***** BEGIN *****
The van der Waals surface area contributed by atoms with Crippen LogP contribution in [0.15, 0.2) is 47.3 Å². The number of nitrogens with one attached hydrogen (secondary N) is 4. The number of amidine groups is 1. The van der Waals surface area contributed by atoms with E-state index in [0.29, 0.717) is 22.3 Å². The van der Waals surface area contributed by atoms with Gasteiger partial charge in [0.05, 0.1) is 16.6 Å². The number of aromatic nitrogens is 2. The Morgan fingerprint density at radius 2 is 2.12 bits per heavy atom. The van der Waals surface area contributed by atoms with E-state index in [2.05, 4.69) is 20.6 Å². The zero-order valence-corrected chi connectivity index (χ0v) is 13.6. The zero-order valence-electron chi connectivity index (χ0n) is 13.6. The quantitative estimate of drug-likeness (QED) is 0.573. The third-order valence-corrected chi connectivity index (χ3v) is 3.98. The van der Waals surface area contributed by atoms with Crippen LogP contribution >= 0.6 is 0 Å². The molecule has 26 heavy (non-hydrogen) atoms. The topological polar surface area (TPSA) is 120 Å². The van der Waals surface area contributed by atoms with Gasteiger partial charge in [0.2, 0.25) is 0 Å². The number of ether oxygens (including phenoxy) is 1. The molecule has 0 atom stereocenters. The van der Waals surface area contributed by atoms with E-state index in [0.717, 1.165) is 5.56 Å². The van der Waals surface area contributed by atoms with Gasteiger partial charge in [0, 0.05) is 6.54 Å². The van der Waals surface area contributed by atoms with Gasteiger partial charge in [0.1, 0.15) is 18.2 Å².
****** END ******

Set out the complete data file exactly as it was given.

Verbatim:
The van der Waals surface area contributed by atoms with Crippen LogP contribution in [0.15, 0.2) is 47.3 Å². The number of nitrogens with one attached hydrogen (secondary N) is 4. The number of amidine groups is 1. The van der Waals surface area contributed by atoms with E-state index in [0.29, 0.717) is 22.3 Å². The van der Waals surface area contributed by atoms with Gasteiger partial charge in [0.05, 0.1) is 16.6 Å². The number of aromatic nitrogens is 2. The Morgan fingerprint density at radius 2 is 2.12 bits per heavy atom. The van der Waals surface area contributed by atoms with E-state index in [2.05, 4.69) is 20.6 Å². The zero-order valence-corrected chi connectivity index (χ0v) is 13.6. The zero-order valence-electron chi connectivity index (χ0n) is 13.6. The quantitative estimate of drug-likeness (QED) is 0.573. The third-order valence-corrected chi connectivity index (χ3v) is 3.98. The van der Waals surface area contributed by atoms with Crippen LogP contribution >= 0.6 is 0 Å². The molecule has 26 heavy (non-hydrogen) atoms. The topological polar surface area (TPSA) is 120 Å². The van der Waals surface area contributed by atoms with Gasteiger partial charge in [0.2, 0.25) is 0 Å². The number of ether oxygens (including phenoxy) is 1. The molecule has 0 atom stereocenters. The van der Waals surface area contributed by atoms with E-state index in [0.717, 1.165) is 5.56 Å². The van der Waals surface area contributed by atoms with Gasteiger partial charge in [0, 0.05) is 6.54 Å². The van der Waals surface area contributed by atoms with Gasteiger partial charge in [0.1, 0.15) is 18.2 Å².